Shanghai’s ‘Psychological Emergency’ Warrants Attention
Zhao doesn’t remember what day of the week it is anymore when she wakes up — every day more or else feels the same.
The Shanghai resident has been confined to her apartment for nearly six weeks as the city of 25 million fights a decisive battle to eliminate COVID-19 cases. But thousands of city dwellers are fighting another battle, against mental health, as lockdown-related uncertainties have increased anxiety and other conditions.
“I’m losing interest and don’t want to do anything,” the 28-year-old, who lives with two roommates in downtown Shanghai, told Sixth Tone. “I don’t know what day it is, and I cry when I read sad news.”
Shanghai has been under a strict lockdown since late March to contain what has become China’s worst COVID-19 outbreak since the pandemic started. Though daily infections have been gradually declining, with the city logging fewer than 1,500 cases for the first time in weeks on Tuesday, residents are largely still barred from leaving their homes.
Over the past few weeks, some neighborhood communities have even tightened restrictions by imposing barricades and fences. There were even reports that all residents in the building where an infected individual lived would be transferred to a quarantine camp, though the government later clarified that the rule was theoretically only applicable for those sharing a kitchen or bathroom.
“I couldn’t sleep at all that night,” Zhao said, adding she was anxious after reading such news and watching other distressing videos on social media.
Shanghai was already witnessing an uptick in mental health issues during the first few days of a lockdown that was initially supposed to last from March 28 to April 5. The city’s government-run and private mental health hotlines received an increased number of calls from people with various lockdown-related anxieties.
COVID-19 and the lockdowns imposed to contain infections have dramatically affected the mental health and wellbeing of millions of people globally. The first year of the pandemic saw a 25% increase in the prevalence of anxiety and depression worldwide, according to the World Health Organization.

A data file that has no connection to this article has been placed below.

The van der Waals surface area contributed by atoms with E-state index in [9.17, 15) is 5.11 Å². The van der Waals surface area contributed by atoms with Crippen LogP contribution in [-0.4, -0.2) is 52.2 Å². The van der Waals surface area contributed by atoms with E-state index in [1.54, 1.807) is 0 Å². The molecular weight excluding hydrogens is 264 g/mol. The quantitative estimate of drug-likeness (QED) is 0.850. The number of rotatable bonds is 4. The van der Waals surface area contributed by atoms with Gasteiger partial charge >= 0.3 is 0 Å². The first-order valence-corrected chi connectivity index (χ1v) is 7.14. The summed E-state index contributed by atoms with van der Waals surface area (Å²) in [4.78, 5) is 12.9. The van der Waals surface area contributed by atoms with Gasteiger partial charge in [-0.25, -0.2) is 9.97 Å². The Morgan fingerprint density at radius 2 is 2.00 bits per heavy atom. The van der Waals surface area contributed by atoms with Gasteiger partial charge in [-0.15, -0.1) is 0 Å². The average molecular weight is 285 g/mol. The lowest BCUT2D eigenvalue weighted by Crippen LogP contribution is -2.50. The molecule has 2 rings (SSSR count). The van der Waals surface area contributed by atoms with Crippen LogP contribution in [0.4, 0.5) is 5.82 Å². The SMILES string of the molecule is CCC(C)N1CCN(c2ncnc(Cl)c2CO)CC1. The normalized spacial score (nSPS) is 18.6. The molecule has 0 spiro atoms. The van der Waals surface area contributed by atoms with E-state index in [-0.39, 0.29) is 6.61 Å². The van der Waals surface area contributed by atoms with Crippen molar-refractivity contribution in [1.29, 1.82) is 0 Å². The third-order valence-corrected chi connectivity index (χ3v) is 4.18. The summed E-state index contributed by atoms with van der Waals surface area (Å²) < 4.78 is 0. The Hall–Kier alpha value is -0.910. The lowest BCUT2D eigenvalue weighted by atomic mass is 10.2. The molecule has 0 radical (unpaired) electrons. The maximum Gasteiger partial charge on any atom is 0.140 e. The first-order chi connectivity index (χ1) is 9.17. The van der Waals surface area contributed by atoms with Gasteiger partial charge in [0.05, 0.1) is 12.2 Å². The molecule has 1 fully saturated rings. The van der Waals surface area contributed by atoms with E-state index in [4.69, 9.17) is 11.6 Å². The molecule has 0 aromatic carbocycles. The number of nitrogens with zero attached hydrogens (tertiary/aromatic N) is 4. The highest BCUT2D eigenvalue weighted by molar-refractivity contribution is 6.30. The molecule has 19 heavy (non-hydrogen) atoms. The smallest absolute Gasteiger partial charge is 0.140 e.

In Shanghai, as the lockdown continues with no end in sight, experts have been warning of similar surges in people requiring mental health screenings.
Chen Jun, chief physician at the Shanghai Mental Health Center, said Monday the lockdown would inevitably result in fear, anxiety, and depression among residents. He added they were a common psychological response to long-term stress.
“These emotions are understandable after a long period of isolation, but most of them are mild, short-lived, and have little impact on our lives,” Chen said during a press conference. “Most of us can return to normal through our own adjustments.”
But not everyone copes with mental health issues in the same or even similar ways. Those struggling are reaching out to counselors, mostly through mental health hotlines.
Qiu Jianyin is a supervisor at Shanghai’s government-run 24-hour mental health hotline that has 350 operators. In April, when coronavirus infections were surpassing 25,000 for days, the center received thrice as many phone calls compared with other times. Over 80% of callers shared problems related to the outbreak.
“Shanghai was in the ‘psychological emergency’ stage in April,” Qiu was quoted as saying in a video published by state broadcaster China Central Television earlier this month.
In May, when the pandemic eases and the city gradually returns to normal, new emotional problems might arise, resulting in psychological problems that would require society's acute attention, Qiu said.
The government-run hotline received 300 to 400 calls daily during its busiest period in April, according to its manager Jin Jin. They, however, gradually dropped to about 200 in the third week of that month.
“It takes about 20 minutes to answer a call usually, and longer calls may take 30 minutes,” Jin told Sixth Tone’s sister publication, The Paper, in early May. “We listen to them talk, vent, and even complain. We try our best to answer or solve their practical problems.”
But not everyone is willing to pick up their phones to talk to a stranger on the other end of the line. Zhao said she tried calling a mental health hotline once before but it “didn’t make any difference.”
Meanwhile, Chen Aiyi said she instead complains and vents her lockdown frustrations with friends and her daughter. The 60-year-old in Xuhui District is often worried about securing daily supplies, even though deliveries have relatively improved from last month.
“I fight for food on the shopping app at 6 a.m. every day,” she told Sixth Tone. “I get depressed when I don’t get anything.”
Chen said she is also often anxious while waiting for nucleic acid test results that residents are required to take frequently, sometimes imagining symptoms such as sore throats and headaches. She’s also been concerned over the prospect of people entering her apartment to disinfect it.
“I’m afraid they will destroy my furniture and valuables with no way to complain afterward,” she said. “A lot of people around me are very tense.”
Whenever such thoughts cross her mind, Chen said she often distracts herself by reading or gardening with her husband during the day. Shen then spends the evening watching TV late into the night, trying not to scroll through distressing news and videos likely to induce anxiety.
Editor: Bibek Bhandari.
(Header image: A man looks out his window in Shanghai, May 3, 2022. Gao Zheng for Sixth Tone)